It is a collection of ten short stories in which a renowned master of the genre mixes reality with the imagination and the old with the new. Dealing with both the cholera epidemics of the past and the coronavirus pandemic, Al-Makhzangi makes a powerful statement about our time. The title is a tribute to the famous Um Kulthoum, often heard in the background.
Born in Mansourah in 1949, Mohamed Al-Makhzangi studied medicine, specializing in psychiatry and alternative medicine, first in Cairo, then in Kiev, where he was during the Chernobyl disaster. But he has worked as a writer and editor, notably at Kuwaiti magazine Al-Arabi. His most recent books include Janouban wa Sharqan (South and East, 2011) and Haywanat Ayamna (Animals of Our Days, 2006).
Michel Hanna, Al-Sahera wal Kalb (The Witch and the Dog), Al-Shorouk Publishing House, 2021, pp124
Michel Hanna’s debut features a 15-year-old middle-class protagonist from Heliopolis struggling with adolescence as he tries to fend off a strange woman determined to seduce her father. It turns out that this woman is a witch who turns the boy into a dog when he refuses to move away from her; therefore, the novel offers a dog’s gaze on the streets of the suburbs, as conscious of dogs as of animals.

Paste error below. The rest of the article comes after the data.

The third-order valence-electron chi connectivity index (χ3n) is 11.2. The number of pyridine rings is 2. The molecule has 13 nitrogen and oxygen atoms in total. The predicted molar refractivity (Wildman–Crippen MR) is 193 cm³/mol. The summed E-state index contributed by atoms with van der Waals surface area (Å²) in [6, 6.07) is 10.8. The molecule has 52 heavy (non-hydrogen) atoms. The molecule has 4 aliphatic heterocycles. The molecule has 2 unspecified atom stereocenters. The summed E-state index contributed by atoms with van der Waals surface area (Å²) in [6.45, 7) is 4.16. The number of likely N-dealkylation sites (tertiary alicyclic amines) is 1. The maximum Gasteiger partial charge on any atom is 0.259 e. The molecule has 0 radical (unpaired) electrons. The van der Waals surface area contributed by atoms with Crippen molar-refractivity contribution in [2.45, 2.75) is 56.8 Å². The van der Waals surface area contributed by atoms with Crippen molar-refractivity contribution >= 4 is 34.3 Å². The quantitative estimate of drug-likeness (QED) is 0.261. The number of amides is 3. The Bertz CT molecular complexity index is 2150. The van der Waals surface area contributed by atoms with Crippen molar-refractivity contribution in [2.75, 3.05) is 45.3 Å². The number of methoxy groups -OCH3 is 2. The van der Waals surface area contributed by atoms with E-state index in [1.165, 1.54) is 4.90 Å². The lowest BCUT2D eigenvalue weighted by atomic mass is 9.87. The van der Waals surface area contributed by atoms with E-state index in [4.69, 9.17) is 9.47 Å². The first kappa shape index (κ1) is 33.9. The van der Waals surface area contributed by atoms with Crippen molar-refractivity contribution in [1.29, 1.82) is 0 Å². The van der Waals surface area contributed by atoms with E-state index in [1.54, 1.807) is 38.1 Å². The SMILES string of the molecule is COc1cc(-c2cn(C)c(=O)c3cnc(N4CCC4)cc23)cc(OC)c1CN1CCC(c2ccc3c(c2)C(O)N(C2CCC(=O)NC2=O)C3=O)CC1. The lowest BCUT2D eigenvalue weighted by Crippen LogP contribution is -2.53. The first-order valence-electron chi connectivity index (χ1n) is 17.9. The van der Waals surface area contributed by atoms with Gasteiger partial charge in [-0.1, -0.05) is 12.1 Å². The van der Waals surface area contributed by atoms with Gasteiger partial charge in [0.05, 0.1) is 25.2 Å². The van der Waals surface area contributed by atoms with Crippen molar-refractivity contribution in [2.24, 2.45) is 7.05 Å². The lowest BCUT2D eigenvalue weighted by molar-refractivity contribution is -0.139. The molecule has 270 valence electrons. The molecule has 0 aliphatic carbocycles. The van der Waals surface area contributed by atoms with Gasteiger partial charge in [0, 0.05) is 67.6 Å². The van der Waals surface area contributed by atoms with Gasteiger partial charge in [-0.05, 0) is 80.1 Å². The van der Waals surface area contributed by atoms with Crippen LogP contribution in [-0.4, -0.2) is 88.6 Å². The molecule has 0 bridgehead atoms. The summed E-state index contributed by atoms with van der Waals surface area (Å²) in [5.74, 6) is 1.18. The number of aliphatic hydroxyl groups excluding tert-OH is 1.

Born in 1977, Michel Hanna is well known for his relentless efforts to document Cairo’s legacy on social media and for his interest in Heliopolis. He has won awards for his short stories, but he has also written on photography and mythology.
Ashraf El-Ashmawi, Salet Orfanelli (Orfanelli Room), The Egyptian-Lebanese Publishing House, 2021, pp424
Ashraf El-Ashmawi’s latest novel addresses the unusual and forgotten world of auction houses in Egypt. Set before the 1952 revolution and revolving around two characters, Orfanelli – an Egyptian Jew of Italian descent – and Mansour, an indigenous Muslim, who owns an auction room named Orfanelli-Mansour.
The novel highlights the strong Jewish presence in the Egyptian economy and the community’s close ties with the royal family. Orfanelli and Mansour have a love-hate relationship. When the first tries to bring his son, the sly attitude of the latter transforms him into open conflict, resulting in the death of Orfanelli; eventually Mansour decides that he must also kill Orfanelli’s wife, to be the sole owner of the business. But it is Orfanelli Junior who plans and executes his revenge.
Ashraf Al-Ashmawi is a judge and jurist who found his passion in fiction. His novels include The Time and the Hyenas, Informant and Toya (long list for the Arab Booker in 2013), The Barman, An Only Ticket to Cairo, The Lady of Zamalek and The Copt’s House.
* A print version of this article appears in the September 9, 2021 edition of Al-Ahram Weekly.